George was born on June 12, 1922, and was the 10th child of eleven kids. He was 91 when he died. He leaves 12 direct nephews and nieces, and 66 second nephews and nieces. He and Bernice were married 47 years. This is no surprise because, after all, it was love at first sight for both of them. She was a nurse when he met her, and he decided to kiss her after only chatting with her for a couple of hours. Two months later he married her.
He was born in California, and it sounds like many of the nieces and nephews have fond memories of visiting George at his place in Malibu. Everyone knew George as someone who loved making and giving away trinkets. He never did stop doing this, since so many children who attend St. Norbert’s school were blessed to get 2 trinkets or 20 of them throughout the year.
George was definitely famous in his own right. Bernice told me he appeared frequently on PBS with the Boy Scouts, showcasing interesting craft projects. George taught a few classes at Orange Coast Community College. He and Bernice were even a part of the founding board of directors for Cal State LA.
It was commonly thought that George was going to become a priest. He was always very religious and was known to many as our “local John the Baptist.” He used to go to Mass every day, and there was one time recently when he walked to church from his home only using his walker. He had his first scooter stolen, but this did not deter him from accomplishing what he set out to do.
George never wanted to shy away from conversations that dealt with politics or religion. He always promoted Christian Unity, and encouraged people to go to other Christian churches not for the sake of converting others to be Catholic, but to show others that we support them and love them. In fact, he claims to have helped put up the Missionary Cross in this church, which is found opposite side of the altar, over the baptismal font. He reminded priests and parishoners alike that it was at the moment of our baptism that we were also being called to be Missionaries for Christ. George was also inter-religious and I finally went to visit and pray at a local mosque during Ramadan with him. He never wanted to stop hosting these “missionary events,” and I thank St. Norbert’s bulletin editor Jo-an as well as Fr. Pat for allowing George to keep placing announcements in the bulletin, regardless if any one showed up.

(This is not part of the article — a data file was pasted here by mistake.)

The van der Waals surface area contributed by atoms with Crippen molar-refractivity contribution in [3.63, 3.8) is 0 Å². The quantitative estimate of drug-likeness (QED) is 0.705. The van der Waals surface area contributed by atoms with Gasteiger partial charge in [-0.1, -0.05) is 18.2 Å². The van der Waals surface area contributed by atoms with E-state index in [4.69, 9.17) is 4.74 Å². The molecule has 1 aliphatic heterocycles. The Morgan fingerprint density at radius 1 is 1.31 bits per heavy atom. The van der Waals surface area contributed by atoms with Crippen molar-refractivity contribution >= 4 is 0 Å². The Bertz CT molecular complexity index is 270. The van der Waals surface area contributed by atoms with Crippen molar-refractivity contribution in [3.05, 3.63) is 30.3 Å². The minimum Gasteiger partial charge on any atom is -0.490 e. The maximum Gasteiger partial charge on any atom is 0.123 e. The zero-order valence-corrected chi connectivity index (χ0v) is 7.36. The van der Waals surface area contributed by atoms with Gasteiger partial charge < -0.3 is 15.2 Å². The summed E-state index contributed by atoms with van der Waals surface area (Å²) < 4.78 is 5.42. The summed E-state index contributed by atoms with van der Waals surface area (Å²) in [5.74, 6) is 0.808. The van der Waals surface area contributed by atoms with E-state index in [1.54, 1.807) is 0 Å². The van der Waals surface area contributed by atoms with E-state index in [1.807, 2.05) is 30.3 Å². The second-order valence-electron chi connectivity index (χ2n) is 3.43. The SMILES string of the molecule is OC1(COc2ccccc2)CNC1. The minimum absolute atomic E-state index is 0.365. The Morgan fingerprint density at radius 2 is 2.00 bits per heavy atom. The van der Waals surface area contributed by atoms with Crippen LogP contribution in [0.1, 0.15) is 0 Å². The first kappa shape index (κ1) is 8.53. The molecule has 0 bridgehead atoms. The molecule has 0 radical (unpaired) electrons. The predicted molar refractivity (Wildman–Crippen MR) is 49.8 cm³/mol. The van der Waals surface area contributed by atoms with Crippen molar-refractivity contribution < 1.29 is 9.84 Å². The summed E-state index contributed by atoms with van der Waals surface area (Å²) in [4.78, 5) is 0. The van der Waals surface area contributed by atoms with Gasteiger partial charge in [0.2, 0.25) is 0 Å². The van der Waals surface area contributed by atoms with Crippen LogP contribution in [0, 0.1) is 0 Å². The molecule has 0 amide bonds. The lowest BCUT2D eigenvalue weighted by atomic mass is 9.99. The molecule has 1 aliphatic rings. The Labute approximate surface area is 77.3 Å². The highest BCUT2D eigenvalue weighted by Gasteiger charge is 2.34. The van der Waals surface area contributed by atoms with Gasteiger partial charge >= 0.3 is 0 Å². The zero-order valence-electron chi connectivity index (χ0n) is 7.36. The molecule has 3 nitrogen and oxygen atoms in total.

George was always very generous. He and Bernice actually gave away an RV to a homeless family one time, and had let some people live with them whether it was a single mother and her children, or a homeless man who needed some shelter during the winter.
Bernice always said, “well, if you ever need a place to stay, we have a spare room, and I think George could use some male companionship.” Bernice mentioned this almost every time I visited, and I silently pondered the thought. Little did I know that five years later, I would actually live with George.
I only lived with him for a short time, from February until the end of June of this year. Within that time I learned so much more about caring for another person.
I learned that it was more important to have George live as long as he could in his own home, and stick to his old ways, than to place him elsewhere or be upset at him for his bad habits. I learned that George required me to love him in that unconditional, inconvenient way. It was inconvenient to take George to Mass because I had to give extra time, or show up late to Mass. It was inconvenient to do shopping with George. I couldn’t just go and grab the items he need. Quite often he wanted to do it. And also grab a couple of other items not on the shopping list.
I started to realize that real love is often inconvenient. Accepting the inconvenience helped me die to my Self. Will I have enough patience? Will I give him my attention or time only when I feel like it? In the end, to be someone’s companion meant that I needed to be there as much as I could, until I reached a point of some uncomfortability. Then I was loving George.
Thanks, George, for all the things you’ve done for us. Thank you for being a missionary for the rest of us. Pray for us that we will take your place and seek to be better Christians, thoughtful of children, and determined to make a better society, even if it’s inconvenient.